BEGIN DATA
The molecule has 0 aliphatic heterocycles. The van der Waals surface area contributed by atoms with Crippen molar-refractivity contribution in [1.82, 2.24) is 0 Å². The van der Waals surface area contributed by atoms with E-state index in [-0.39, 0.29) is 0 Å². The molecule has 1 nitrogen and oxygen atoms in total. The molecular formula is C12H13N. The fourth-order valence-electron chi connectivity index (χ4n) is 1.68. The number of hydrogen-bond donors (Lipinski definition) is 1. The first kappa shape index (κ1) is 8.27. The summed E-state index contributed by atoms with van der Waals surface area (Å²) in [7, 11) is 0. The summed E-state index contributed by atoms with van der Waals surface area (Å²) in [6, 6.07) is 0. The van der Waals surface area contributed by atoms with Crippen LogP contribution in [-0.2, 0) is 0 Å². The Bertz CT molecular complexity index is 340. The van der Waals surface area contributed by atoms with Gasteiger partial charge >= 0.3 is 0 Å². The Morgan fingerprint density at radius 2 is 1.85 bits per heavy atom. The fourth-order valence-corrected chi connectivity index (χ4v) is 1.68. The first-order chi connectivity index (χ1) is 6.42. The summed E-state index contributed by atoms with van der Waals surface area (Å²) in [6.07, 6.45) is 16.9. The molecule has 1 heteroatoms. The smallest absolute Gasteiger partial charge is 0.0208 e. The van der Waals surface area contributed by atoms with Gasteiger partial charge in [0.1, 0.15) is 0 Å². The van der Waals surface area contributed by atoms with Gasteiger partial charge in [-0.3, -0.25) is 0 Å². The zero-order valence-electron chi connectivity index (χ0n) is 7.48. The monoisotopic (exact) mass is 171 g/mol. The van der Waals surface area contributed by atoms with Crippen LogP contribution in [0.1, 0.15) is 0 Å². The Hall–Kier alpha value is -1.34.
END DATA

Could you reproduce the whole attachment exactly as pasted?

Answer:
The molecule has 0 aliphatic heterocycles. The van der Waals surface area contributed by atoms with Crippen molar-refractivity contribution in [1.82, 2.24) is 0 Å². The van der Waals surface area contributed by atoms with E-state index in [-0.39, 0.29) is 0 Å². The molecule has 1 nitrogen and oxygen atoms in total. The molecular formula is C12H13N. The fourth-order valence-electron chi connectivity index (χ4n) is 1.68. The number of hydrogen-bond donors (Lipinski definition) is 1. The first kappa shape index (κ1) is 8.27. The summed E-state index contributed by atoms with van der Waals surface area (Å²) in [7, 11) is 0. The summed E-state index contributed by atoms with van der Waals surface area (Å²) in [6, 6.07) is 0. The van der Waals surface area contributed by atoms with Crippen LogP contribution in [-0.2, 0) is 0 Å². The Bertz CT molecular complexity index is 340. The van der Waals surface area contributed by atoms with Gasteiger partial charge >= 0.3 is 0 Å². The Morgan fingerprint density at radius 2 is 1.85 bits per heavy atom. The fourth-order valence-corrected chi connectivity index (χ4v) is 1.68. The first-order chi connectivity index (χ1) is 6.42. The summed E-state index contributed by atoms with van der Waals surface area (Å²) in [6.07, 6.45) is 16.9. The molecule has 1 heteroatoms. The smallest absolute Gasteiger partial charge is 0.0208 e. The van der Waals surface area contributed by atoms with Gasteiger partial charge in [0.1, 0.15) is 0 Å². The van der Waals surface area contributed by atoms with Gasteiger partial charge in [-0.3, -0.25) is 0 Å². The zero-order valence-electron chi connectivity index (χ0n) is 7.48. The monoisotopic (exact) mass is 171 g/mol. The van der Waals surface area contributed by atoms with Crippen LogP contribution in [0.1, 0.15) is 0 Å². The Hall–Kier alpha value is -1.34.